Freedom of the Press
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Press Freedom Score (0 = best, 100 = worst)
Legal Environment(0 = best, 30 = worst)
Political Environment(0 = best, 40 = worst)
Economic Environment(0 = best, 30 = worst)
The constitution provides for freedoms of speech and the press, and the government respects these rights in practice. Libel is not a criminal offense, but journalists can be sued for civil defamation, and several such cases were filed in 2012. However, there were no reports of civil defamation cases against journalists in 2013. Legal amendments enacted in 2010 contained provisions that many observers regarded as threats to freedom of speech, including a measure that would allow courts to jail journalists for refusing to disclose their sources in cases involving major crimes. While the amendments have drawn criticism from rights groups, no one has been prosecuted under them to date.
In June 2009, the Supreme Court ruled that web portals and online news outlets could be held responsible for reader comments posted on their sites. The case was referred to the European Court of Human Rights (ECHR), and in October 2013 the ECHR upheld the Supreme Court ruling, stating that holding online portals liable for comments was a justifiable restriction on freedom of expression given the offensive nature of the comments in this case, the portal’s financial gain for publicizing them, and the fact that the Estonian court imposed a reasonable fine for damages. Many free speech organizations found the ruling to be a significant potential threat to freedom of expression online, as it could lead websites to suppress legitimate user comments.
The Public Information Act, the primary law governing freedom of information, obliges the authorities to assist citizens in accessing public documents. Estonia is among 14 countries that signed the Council of Europe’s Convention on Access to Official Documents, which establishes the right of anyone to request information held by public authorities at no charge.
There are two press councils in the country, and public-service broadcasting is supervised by the Estonian Broadcasting Council (RHN). The RHN has nine members—five politicians and four professionals—who are elected by Parliament. In May 2012, after the terms of the four independent experts expired, the ruling coalition replaced them with its own appointees without a public debate.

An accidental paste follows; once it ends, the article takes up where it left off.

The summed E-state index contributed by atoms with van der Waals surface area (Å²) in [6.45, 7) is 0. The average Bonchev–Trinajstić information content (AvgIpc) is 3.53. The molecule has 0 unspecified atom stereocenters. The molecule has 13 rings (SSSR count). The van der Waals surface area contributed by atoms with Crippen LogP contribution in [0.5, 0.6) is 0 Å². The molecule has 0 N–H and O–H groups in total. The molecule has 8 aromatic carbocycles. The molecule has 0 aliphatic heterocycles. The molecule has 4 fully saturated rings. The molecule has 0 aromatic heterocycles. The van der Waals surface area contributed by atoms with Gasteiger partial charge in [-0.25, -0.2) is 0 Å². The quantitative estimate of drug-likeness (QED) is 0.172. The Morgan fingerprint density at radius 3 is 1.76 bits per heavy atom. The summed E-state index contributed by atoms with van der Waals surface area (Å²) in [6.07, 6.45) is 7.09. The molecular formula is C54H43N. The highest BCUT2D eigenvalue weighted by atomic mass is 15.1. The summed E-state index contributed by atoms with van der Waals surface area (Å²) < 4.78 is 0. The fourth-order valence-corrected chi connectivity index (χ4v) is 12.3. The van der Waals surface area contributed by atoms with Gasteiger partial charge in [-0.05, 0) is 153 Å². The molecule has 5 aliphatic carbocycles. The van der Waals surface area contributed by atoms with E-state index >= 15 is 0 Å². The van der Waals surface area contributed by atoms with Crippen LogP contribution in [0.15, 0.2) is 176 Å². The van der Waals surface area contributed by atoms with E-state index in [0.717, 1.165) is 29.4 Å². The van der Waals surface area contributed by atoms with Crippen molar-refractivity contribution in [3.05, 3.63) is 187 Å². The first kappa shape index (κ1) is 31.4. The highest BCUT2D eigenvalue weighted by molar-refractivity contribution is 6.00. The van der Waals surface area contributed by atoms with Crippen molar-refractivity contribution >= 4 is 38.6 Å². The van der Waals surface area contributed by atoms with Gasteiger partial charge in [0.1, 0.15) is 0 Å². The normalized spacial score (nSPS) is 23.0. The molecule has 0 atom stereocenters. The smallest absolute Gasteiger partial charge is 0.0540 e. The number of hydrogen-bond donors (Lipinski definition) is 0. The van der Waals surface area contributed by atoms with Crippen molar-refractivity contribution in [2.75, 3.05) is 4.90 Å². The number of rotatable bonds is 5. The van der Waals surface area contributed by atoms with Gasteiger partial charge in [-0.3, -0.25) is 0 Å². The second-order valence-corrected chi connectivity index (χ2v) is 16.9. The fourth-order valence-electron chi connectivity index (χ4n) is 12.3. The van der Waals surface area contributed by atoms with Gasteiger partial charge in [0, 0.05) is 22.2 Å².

The country’s numerous media outlets carry a wide variety of views, generally without government interference. In December 2012, however, Prime Minister Andrus Ansip questioned the integrity of some journalists as he responded to media criticism of his environment minister. Several politicians also criticized the public broadcaster, Eesti Rahvusringhääling (Estonian Public Broadcasting, or ERR), calling for the regulation of journalistic activities, but such comments did not translate into action in 2013. In November 2013, Minister of Culture Rein Lang announced that he would resign following a scandal involving a leadership change at Sirp, a publicly owned newspaper. It was alleged that Lang used his political power to influence the paper’s decision to hire Kaur Kender as the new editor in chief. Lang denied the allegations, but chose to resign after it became clear that it would be difficult for him to effectively continue his work as minister of culture. On December 4, former news anchor and editor Urve Tiidus was appointed to the ministerial post.
The Estonian-language print media landscape includes four national dailies as well as regional, municipal, and weekly papers. At the end of 2013 it was reported that newspaper circulation had declined for the four major daily papers, with decreases in circulation ranging from 5 to 11 percent compared with the previous year. ERR operates two television stations (ETV and ETV2) and five radio stations. There are two primary national commercial television stations—Kanal2 and TV3—and a large number of private radio stations and cable and satellite services. Many commercial broadcasters have been struggling financially even as cable operators continue to earn profits. In November 2012, Parliament amended a law that obliged cable operators to retransmit all free-to-air television channels, clarifying that the broadcasters can charge “reasonable” fees to cable services for their content.
Media ownership has become increasingly concentrated over the years, with Scandinavian business interests taking a significant share, particularly in the television sector. For the country’s sizable Russian-speaking population, there are television and radio programs in Russian (including on ERR), Russian-language newspapers, and access to broadcast and print media from Russia. As a result of the country’s 2009 economic crisis, a number of print outlets either ceased publishing or cut staff and salaries and reduced their output. The recession also led to significant declines in the advertising market. However, the country recovered quickly, and the decline in advertising revenues has since slowed or reversed, particularly in the internet sector.
Estonia remains among the leading countries in the world regarding internet penetration, with approximately 80 percent of the population enjoying access in 2013. Several newspapers have gone online in recent years, and online-only news portals have an extensive readership.